If you've ever tried to lose weight, you've probably gotten drawn into the argument over whether it's better to cut carbs or fat from your diet. A new study doesn't completely resolve that question, but it does provide an important insight.
Some proponents of the low-carb diet insist that you must cut carbs to burn off body fat. Their reasoning goes that when you cut carbs, your body's insulin levels drop, and that's essential in order to burn fat.
To put that question to the test, Kevin Hall at the National Institute of Diabetes and Digestive and Kidney Diseases and colleagues recruited 19 obese volunteers (average weight over 230 pounds) to participate in a rigorous study.
For two weeks they were kept in a lab around the clock, where scientists could provide them a precise diet. One group got a low-carb diet that reduced their total calories by 30 percent. Another group went on a low-fat diet that also reduced their total calories by 30 percent. Then, after a few weeks of rest, the two groups switched diets.
As Hall now reports in the journal Cell Metabolism, cutting carbs did work.
"We cut the carbohydrates, insulin went down, and fat burning went up, exactly the way that theory predicts, and people lost fat," Hall says.
The average participant lost about a pound of fat over two weeks, and about 4 pounds of weight total (the rest was probably water).
But Hall's study also showed that the low-carb, low-insulin conditions were not necessary to shed body fat. In fact, the low-fat diet also led to the loss of about 1 pound of body fat. So it was just as good.
Hall says, so much for the idea that only low-carb diets can help people shed fat. "That theory, as it stands — that very strong claim — is certainly not true," he says.
Instead, his evidence favors those who say if you want to lose body fat, total calories matter most.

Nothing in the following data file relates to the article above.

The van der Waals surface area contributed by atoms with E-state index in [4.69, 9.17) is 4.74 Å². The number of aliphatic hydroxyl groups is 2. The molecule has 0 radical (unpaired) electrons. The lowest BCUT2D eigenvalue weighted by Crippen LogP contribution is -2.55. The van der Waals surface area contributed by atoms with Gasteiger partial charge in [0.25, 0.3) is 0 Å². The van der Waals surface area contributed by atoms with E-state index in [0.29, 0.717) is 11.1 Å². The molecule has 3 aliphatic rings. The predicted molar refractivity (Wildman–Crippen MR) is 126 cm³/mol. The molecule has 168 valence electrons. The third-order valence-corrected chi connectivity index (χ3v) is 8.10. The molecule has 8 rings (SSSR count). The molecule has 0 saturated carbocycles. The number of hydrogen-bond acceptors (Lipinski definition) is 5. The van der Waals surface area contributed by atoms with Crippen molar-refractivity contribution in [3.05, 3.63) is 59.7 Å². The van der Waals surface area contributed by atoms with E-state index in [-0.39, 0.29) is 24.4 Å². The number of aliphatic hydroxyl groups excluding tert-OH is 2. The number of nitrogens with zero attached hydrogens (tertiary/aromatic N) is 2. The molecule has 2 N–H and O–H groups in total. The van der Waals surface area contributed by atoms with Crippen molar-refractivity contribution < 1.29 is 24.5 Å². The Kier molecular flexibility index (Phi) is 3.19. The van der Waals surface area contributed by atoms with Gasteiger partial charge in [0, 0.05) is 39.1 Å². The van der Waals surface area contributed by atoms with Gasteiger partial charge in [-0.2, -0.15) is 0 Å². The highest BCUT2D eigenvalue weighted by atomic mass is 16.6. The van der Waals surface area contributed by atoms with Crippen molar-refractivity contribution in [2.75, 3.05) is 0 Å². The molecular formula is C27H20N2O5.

"All calories weren't exactly equal when it came to losing body fat ... but they were pretty close," he says.
"I love this paper!" says Susan Roberts, a professor of nutrition at Tufts University, who was not involved with the research. She says it cuts through an amazing amount of noise that surrounds diet advice.
"There are too many commercial interests, there's too many bad research studies ... that get too much attention. And this a really good, high-quality study that helps get rid of some of the confusion," she says.
She agrees with Hall that it dispels the notion that fat loss absolutely requires a low-carb diet. "They've shown that that's bogus," she says.
Roberts wrote a commentary that accompanies the research paper. She says with this bit of physiology settled, researchers can step back to ask some more practical questions, such as what is in fact the best diet to reduce body fat. That's not just a matter of body chemistry.
"This [paper] doesn't say anything about how easy it is to stick with a high-carb or a high-fat diet," she says. And it's no use having a diet that people can't maintain.
Hall says some people might find it's easier to cut calories by limiting fat. Other experiences suggest that some dieters do better on a low-carb diet. He cites some studies that show that, over a six-month period, people do tend to lose more weight on a low-carb diet compared with a low-fat diet.
"We would suggest that that's probably because they end up eating [fewer] calories in total," he says, not because physiology favors one approach over another.
ROBERT SIEGEL, HOST:
To lose weight, exercise and eat a healthy diet. But what is a healthy diet - less fat, fewer carbohydrates? Well, NPR's Richard Harris reports on the study that provides some hard facts on a hotly-debated question.